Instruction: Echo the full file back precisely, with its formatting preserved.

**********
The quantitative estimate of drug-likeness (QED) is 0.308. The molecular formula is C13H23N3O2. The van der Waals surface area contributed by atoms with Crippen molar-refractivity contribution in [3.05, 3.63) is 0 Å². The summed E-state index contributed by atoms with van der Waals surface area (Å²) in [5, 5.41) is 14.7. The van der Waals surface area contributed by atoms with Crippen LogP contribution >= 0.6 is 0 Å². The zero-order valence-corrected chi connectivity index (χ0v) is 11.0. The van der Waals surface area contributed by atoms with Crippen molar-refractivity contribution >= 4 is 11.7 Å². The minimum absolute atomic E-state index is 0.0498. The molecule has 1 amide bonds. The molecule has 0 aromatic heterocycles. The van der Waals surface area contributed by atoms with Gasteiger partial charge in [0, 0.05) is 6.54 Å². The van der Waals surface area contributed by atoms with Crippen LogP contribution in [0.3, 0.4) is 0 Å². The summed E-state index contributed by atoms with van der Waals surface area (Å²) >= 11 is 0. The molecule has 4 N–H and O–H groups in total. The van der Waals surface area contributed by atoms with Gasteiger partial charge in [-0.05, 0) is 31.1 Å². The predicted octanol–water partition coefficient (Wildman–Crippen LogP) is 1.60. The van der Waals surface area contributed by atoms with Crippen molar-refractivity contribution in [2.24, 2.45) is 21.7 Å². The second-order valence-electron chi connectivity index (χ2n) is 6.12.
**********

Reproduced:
The quantitative estimate of drug-likeness (QED) is 0.308. The molecular formula is C13H23N3O2. The van der Waals surface area contributed by atoms with Crippen molar-refractivity contribution in [3.05, 3.63) is 0 Å². The summed E-state index contributed by atoms with van der Waals surface area (Å²) in [5, 5.41) is 14.7. The van der Waals surface area contributed by atoms with Crippen LogP contribution >= 0.6 is 0 Å². The zero-order valence-corrected chi connectivity index (χ0v) is 11.0. The van der Waals surface area contributed by atoms with Crippen molar-refractivity contribution >= 4 is 11.7 Å². The minimum absolute atomic E-state index is 0.0498. The molecule has 1 amide bonds. The molecule has 0 aromatic heterocycles. The van der Waals surface area contributed by atoms with Gasteiger partial charge in [0, 0.05) is 6.54 Å². The van der Waals surface area contributed by atoms with Crippen LogP contribution in [0.3, 0.4) is 0 Å². The summed E-state index contributed by atoms with van der Waals surface area (Å²) >= 11 is 0. The molecule has 4 N–H and O–H groups in total. The van der Waals surface area contributed by atoms with Gasteiger partial charge in [-0.05, 0) is 31.1 Å². The predicted octanol–water partition coefficient (Wildman–Crippen LogP) is 1.60. The van der Waals surface area contributed by atoms with Crippen molar-refractivity contribution in [2.24, 2.45) is 21.7 Å². The second-order valence-electron chi connectivity index (χ2n) is 6.12.